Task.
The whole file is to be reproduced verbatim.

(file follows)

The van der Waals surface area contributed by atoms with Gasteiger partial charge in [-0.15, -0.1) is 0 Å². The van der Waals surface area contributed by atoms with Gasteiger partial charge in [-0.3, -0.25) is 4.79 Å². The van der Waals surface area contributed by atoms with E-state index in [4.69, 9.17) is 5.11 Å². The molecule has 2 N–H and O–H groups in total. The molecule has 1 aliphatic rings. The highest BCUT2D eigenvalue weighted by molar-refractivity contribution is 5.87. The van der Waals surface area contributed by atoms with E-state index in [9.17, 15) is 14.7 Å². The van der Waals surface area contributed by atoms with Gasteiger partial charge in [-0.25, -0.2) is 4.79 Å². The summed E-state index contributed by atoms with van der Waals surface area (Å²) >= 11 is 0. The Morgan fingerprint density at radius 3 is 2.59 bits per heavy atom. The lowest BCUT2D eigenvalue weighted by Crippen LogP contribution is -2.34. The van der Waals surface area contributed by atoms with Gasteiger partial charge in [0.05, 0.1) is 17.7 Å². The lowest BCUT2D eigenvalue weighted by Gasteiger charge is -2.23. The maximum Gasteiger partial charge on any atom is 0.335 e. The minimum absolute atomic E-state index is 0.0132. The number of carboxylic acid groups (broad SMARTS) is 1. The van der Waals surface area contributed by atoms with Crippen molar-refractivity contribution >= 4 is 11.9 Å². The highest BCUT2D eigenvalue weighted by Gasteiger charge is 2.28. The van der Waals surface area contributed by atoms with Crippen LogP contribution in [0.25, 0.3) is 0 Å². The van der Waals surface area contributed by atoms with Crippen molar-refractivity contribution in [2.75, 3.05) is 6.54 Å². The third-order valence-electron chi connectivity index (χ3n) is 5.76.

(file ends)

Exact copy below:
The van der Waals surface area contributed by atoms with Gasteiger partial charge in [-0.15, -0.1) is 0 Å². The van der Waals surface area contributed by atoms with Gasteiger partial charge in [-0.3, -0.25) is 4.79 Å². The van der Waals surface area contributed by atoms with E-state index in [4.69, 9.17) is 5.11 Å². The molecule has 2 N–H and O–H groups in total. The molecule has 1 aliphatic rings. The highest BCUT2D eigenvalue weighted by molar-refractivity contribution is 5.87. The van der Waals surface area contributed by atoms with E-state index in [9.17, 15) is 14.7 Å². The van der Waals surface area contributed by atoms with Gasteiger partial charge in [-0.25, -0.2) is 4.79 Å². The summed E-state index contributed by atoms with van der Waals surface area (Å²) >= 11 is 0. The Morgan fingerprint density at radius 3 is 2.59 bits per heavy atom. The lowest BCUT2D eigenvalue weighted by Crippen LogP contribution is -2.34. The van der Waals surface area contributed by atoms with Gasteiger partial charge in [0.05, 0.1) is 17.7 Å². The lowest BCUT2D eigenvalue weighted by Gasteiger charge is -2.23. The maximum Gasteiger partial charge on any atom is 0.335 e. The minimum absolute atomic E-state index is 0.0132. The number of carboxylic acid groups (broad SMARTS) is 1. The van der Waals surface area contributed by atoms with Crippen molar-refractivity contribution >= 4 is 11.9 Å². The highest BCUT2D eigenvalue weighted by Gasteiger charge is 2.28. The van der Waals surface area contributed by atoms with Crippen LogP contribution in [0.25, 0.3) is 0 Å². The van der Waals surface area contributed by atoms with Crippen molar-refractivity contribution in [2.75, 3.05) is 6.54 Å². The third-order valence-electron chi connectivity index (χ3n) is 5.76.